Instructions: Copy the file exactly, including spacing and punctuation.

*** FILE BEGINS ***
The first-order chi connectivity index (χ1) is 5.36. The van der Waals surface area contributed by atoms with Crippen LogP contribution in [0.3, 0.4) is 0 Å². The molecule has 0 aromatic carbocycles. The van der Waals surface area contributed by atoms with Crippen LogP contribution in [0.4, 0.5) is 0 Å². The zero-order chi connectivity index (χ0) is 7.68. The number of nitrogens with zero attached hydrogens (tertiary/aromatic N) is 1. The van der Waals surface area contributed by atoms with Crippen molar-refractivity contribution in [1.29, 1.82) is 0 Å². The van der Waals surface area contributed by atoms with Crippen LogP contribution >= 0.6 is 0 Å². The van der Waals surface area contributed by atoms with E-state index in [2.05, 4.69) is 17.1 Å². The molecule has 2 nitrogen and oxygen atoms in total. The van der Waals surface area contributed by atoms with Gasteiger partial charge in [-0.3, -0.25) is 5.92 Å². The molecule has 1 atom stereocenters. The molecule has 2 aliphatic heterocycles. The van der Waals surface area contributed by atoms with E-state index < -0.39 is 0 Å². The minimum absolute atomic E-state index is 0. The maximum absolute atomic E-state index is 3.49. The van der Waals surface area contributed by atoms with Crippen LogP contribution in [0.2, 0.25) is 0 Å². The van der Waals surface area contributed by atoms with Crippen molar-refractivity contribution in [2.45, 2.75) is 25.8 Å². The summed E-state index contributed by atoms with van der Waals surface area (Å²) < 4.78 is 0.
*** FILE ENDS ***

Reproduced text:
The first-order chi connectivity index (χ1) is 5.36. The van der Waals surface area contributed by atoms with Crippen LogP contribution in [0.3, 0.4) is 0 Å². The molecule has 0 aromatic carbocycles. The van der Waals surface area contributed by atoms with Crippen LogP contribution in [0.4, 0.5) is 0 Å². The zero-order chi connectivity index (χ0) is 7.68. The number of nitrogens with zero attached hydrogens (tertiary/aromatic N) is 1. The van der Waals surface area contributed by atoms with Crippen molar-refractivity contribution in [1.29, 1.82) is 0 Å². The van der Waals surface area contributed by atoms with Crippen LogP contribution >= 0.6 is 0 Å². The van der Waals surface area contributed by atoms with E-state index in [2.05, 4.69) is 17.1 Å². The molecule has 2 nitrogen and oxygen atoms in total. The van der Waals surface area contributed by atoms with Gasteiger partial charge in [-0.3, -0.25) is 5.92 Å². The molecule has 1 atom stereocenters. The molecule has 2 aliphatic heterocycles. The van der Waals surface area contributed by atoms with E-state index < -0.39 is 0 Å². The minimum absolute atomic E-state index is 0. The maximum absolute atomic E-state index is 3.49. The van der Waals surface area contributed by atoms with Crippen LogP contribution in [0.2, 0.25) is 0 Å². The van der Waals surface area contributed by atoms with Crippen molar-refractivity contribution in [2.45, 2.75) is 25.8 Å². The summed E-state index contributed by atoms with van der Waals surface area (Å²) < 4.78 is 0.